Nancy Gilliland is a torch singer in an era of disposable lighters, a martini with an olive in the age of light beer. She relates more to Garbo than to Oprah, to Ella more than Madonna. Give her Rodgers and Hart. And Cole Porter. And Duke Ellington. And George Gershwin...the songs she sings go way, way back, to when movie stars dressed in tuxes and gowns.
She has been called the best-kept secret on the Peninsula. Actually, she's the best-kept secret of the decade. The question is, which decade? What makes her act even more effective is that she doesn't try to pretend she's singing during the '40s. She can belt out all the old standards (and some you don't hear often), but along with each song, she provides a fitting little history lesson about the period or the composer, citing facts even those who were around then might have forgotten or never knew.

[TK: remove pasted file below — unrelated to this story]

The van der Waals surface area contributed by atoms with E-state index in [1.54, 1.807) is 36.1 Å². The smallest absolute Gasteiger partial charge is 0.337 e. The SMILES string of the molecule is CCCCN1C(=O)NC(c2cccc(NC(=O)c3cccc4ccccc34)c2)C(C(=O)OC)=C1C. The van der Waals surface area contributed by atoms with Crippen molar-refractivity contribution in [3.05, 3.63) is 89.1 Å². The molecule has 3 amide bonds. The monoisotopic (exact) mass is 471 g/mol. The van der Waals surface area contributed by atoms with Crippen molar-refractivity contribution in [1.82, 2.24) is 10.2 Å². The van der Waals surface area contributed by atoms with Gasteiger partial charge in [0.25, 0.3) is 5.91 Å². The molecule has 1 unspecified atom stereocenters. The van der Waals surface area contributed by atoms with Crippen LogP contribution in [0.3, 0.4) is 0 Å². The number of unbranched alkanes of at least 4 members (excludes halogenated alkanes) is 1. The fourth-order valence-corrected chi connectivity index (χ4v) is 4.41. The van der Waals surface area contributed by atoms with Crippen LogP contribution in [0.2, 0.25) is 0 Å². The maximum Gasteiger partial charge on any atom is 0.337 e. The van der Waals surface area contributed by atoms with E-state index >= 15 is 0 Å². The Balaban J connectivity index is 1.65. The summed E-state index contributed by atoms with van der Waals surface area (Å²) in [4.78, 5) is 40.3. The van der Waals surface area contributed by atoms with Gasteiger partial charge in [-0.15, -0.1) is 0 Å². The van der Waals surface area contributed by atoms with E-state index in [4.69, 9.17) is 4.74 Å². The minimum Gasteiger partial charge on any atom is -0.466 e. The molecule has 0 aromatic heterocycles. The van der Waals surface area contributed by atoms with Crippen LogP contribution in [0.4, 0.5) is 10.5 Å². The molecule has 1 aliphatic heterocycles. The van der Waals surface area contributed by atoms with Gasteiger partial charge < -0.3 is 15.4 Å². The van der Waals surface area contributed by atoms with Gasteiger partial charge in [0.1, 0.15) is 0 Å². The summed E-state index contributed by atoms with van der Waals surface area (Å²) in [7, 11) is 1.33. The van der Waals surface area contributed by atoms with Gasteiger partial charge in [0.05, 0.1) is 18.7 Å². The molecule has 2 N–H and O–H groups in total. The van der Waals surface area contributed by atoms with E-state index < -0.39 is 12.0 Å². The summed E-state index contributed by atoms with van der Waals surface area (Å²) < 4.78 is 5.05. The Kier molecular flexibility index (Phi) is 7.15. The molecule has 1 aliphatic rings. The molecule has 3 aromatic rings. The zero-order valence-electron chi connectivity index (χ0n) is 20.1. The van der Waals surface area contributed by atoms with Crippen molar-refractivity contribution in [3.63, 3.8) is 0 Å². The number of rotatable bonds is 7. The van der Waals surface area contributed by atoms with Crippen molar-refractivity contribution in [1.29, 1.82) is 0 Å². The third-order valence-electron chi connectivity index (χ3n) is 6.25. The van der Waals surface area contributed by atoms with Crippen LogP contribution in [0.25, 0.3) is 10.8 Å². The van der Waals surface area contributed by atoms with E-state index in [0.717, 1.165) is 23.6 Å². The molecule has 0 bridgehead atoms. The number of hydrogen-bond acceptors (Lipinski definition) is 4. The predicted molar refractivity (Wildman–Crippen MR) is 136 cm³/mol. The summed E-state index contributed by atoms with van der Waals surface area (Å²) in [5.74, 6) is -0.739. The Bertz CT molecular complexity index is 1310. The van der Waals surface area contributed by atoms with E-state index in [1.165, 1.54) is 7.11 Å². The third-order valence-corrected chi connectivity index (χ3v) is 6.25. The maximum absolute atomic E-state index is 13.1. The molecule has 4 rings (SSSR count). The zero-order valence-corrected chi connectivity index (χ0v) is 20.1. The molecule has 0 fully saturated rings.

Nancy Gilliland is a modern chanteuse who is happiest when she's singing sad, heartfelt love songs from the '20s, '30s and '40s...but it's the voice ---the breathy, sultry voice---that hearkens back to an era of speakeasies and a world war, a time when people wanted to know that other folks had problems too.
A walking catalog of Gershwin, Rodgers and Hart, Porter, etc., Nancy Gilliland makes you smile with witty lyrics like "beans could get no keener reception in a beanery", then melts you with "Guess I'll Hang My Tears Out to Dry".